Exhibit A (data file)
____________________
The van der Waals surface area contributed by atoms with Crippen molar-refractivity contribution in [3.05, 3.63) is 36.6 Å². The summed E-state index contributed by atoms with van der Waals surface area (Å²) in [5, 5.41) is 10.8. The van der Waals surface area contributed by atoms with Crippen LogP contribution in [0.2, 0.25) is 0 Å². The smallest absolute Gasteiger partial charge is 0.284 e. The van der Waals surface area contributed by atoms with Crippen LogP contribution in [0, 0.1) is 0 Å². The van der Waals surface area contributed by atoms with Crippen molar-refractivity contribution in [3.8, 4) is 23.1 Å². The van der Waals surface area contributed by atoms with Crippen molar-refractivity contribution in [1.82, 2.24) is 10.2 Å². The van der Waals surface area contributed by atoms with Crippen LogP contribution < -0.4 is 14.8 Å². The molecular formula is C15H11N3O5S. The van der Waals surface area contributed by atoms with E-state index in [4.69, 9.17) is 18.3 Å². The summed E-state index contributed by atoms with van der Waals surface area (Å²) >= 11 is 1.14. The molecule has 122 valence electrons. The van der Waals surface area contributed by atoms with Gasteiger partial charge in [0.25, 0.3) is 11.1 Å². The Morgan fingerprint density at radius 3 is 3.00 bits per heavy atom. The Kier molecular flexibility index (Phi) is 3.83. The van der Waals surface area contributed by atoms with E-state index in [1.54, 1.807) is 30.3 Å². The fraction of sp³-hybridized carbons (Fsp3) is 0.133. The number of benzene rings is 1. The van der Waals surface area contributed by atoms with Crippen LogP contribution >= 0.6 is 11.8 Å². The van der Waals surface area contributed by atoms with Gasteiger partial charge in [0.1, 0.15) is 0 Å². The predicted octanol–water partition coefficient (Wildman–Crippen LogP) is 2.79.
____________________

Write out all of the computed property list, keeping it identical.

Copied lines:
The van der Waals surface area contributed by atoms with Crippen molar-refractivity contribution in [3.05, 3.63) is 36.6 Å². The summed E-state index contributed by atoms with van der Waals surface area (Å²) in [5, 5.41) is 10.8. The van der Waals surface area contributed by atoms with Crippen LogP contribution in [0.2, 0.25) is 0 Å². The smallest absolute Gasteiger partial charge is 0.284 e. The van der Waals surface area contributed by atoms with Crippen LogP contribution in [0, 0.1) is 0 Å². The van der Waals surface area contributed by atoms with Crippen molar-refractivity contribution in [3.8, 4) is 23.1 Å². The van der Waals surface area contributed by atoms with Crippen molar-refractivity contribution in [1.82, 2.24) is 10.2 Å². The van der Waals surface area contributed by atoms with Crippen LogP contribution < -0.4 is 14.8 Å². The molecular formula is C15H11N3O5S. The van der Waals surface area contributed by atoms with E-state index in [4.69, 9.17) is 18.3 Å². The summed E-state index contributed by atoms with van der Waals surface area (Å²) >= 11 is 1.14. The molecule has 122 valence electrons. The van der Waals surface area contributed by atoms with Gasteiger partial charge in [0.25, 0.3) is 11.1 Å². The Morgan fingerprint density at radius 3 is 3.00 bits per heavy atom. The Kier molecular flexibility index (Phi) is 3.83. The van der Waals surface area contributed by atoms with E-state index in [1.54, 1.807) is 30.3 Å². The fraction of sp³-hybridized carbons (Fsp3) is 0.133. The number of benzene rings is 1. The van der Waals surface area contributed by atoms with Crippen LogP contribution >= 0.6 is 11.8 Å². The van der Waals surface area contributed by atoms with Gasteiger partial charge in [0.1, 0.15) is 0 Å². The predicted octanol–water partition coefficient (Wildman–Crippen LogP) is 2.79.